An online presence is critical. As our older customers age out, the replacements are younger and internet-dependent. They gather information online prior to visiting a store, if they visit a traditional store at all. Will they find your store or brand online when doing their background research? Even if they’re aware of your business, if you’re not online, many of these younger consumers will not consider you relevant and take their business elsewhere. It’s just as important to keep your web and social media presence fresh and up-to-date or you also risk being seen as irrelevant, regardless of how good your offering and in-store presence may be — especially among first-time firearm purchasers.

As for particular products, accessories should do well. Promote rail accessories to MSR and tactical handgun owners. Many of these owners spent much of the past eight years buying multiple firearms, and are now ready to add accessories. Have sales staff ready to educate the benefits of various accessories such as red dot sights, night vision and more. The majority of them may sell their second or third MSR on the used market, which will depress new sales, but will also free up cash for accessory purchases. We expect hunting and shotgun sports sales to remain steady.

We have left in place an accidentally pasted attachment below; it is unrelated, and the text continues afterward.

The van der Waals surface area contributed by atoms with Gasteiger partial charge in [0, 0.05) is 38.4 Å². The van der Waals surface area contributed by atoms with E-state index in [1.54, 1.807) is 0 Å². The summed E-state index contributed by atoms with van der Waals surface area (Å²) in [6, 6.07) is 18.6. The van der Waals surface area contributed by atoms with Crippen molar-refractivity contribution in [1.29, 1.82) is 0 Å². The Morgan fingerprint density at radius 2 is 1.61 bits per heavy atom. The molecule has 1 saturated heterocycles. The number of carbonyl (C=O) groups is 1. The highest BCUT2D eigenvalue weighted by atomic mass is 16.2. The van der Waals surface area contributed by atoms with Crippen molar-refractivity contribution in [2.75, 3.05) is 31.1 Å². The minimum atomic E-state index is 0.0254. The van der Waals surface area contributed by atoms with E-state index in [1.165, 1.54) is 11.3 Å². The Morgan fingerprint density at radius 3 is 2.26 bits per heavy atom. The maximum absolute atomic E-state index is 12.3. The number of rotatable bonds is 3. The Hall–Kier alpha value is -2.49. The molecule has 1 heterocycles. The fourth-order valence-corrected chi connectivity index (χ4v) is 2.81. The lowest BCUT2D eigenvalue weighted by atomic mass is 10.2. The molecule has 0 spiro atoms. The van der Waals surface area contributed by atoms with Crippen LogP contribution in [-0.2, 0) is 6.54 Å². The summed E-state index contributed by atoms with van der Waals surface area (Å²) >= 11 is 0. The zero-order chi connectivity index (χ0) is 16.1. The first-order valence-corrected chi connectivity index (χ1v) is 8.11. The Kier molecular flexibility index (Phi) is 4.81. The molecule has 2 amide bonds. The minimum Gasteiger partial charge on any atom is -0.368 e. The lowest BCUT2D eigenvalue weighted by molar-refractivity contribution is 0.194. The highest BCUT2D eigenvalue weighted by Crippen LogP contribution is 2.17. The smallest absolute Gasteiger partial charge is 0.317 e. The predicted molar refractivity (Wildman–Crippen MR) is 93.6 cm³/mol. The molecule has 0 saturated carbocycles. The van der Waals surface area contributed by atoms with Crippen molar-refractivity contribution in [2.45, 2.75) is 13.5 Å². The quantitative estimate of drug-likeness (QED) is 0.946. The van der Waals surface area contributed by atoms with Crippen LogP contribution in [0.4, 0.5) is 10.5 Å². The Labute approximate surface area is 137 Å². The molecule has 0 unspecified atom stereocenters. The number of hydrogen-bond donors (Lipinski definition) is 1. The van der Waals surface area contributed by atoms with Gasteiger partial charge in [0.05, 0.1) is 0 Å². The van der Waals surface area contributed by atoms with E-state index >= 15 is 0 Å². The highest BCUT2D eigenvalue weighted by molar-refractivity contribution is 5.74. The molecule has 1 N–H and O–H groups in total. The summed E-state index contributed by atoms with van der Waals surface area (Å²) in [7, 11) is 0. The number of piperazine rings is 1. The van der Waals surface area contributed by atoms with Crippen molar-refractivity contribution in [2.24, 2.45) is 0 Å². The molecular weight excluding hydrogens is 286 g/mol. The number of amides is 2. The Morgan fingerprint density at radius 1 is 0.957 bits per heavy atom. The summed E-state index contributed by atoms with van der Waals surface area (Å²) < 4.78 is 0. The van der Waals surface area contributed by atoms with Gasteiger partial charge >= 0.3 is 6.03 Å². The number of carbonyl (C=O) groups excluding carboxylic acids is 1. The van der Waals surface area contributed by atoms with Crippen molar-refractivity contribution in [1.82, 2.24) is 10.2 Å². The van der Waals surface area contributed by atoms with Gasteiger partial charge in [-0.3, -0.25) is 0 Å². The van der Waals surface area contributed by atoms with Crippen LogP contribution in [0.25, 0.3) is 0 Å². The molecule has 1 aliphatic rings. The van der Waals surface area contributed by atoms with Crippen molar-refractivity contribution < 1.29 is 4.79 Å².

Parting Thoughts

For dealers and manufacturers, the market is more competitive than ever. Rapid growth in recent years encouraged new competitors to enter the market. To grow, you need to know the distinct consumer segments that make up the market. Relating to the needs and motivations of each major firearms consumer segment will generate greater response and sales, and pushing one-size-fits-all products and marketing won’t be as effective. Southwick Associates and the NSSF recently produced information describing the eight distinct segments of the firearms and accessories market, what they want from firearm ownership, how they shop, preferred products, annual spend and more.

Visit www.southwickassociates.com for additional information.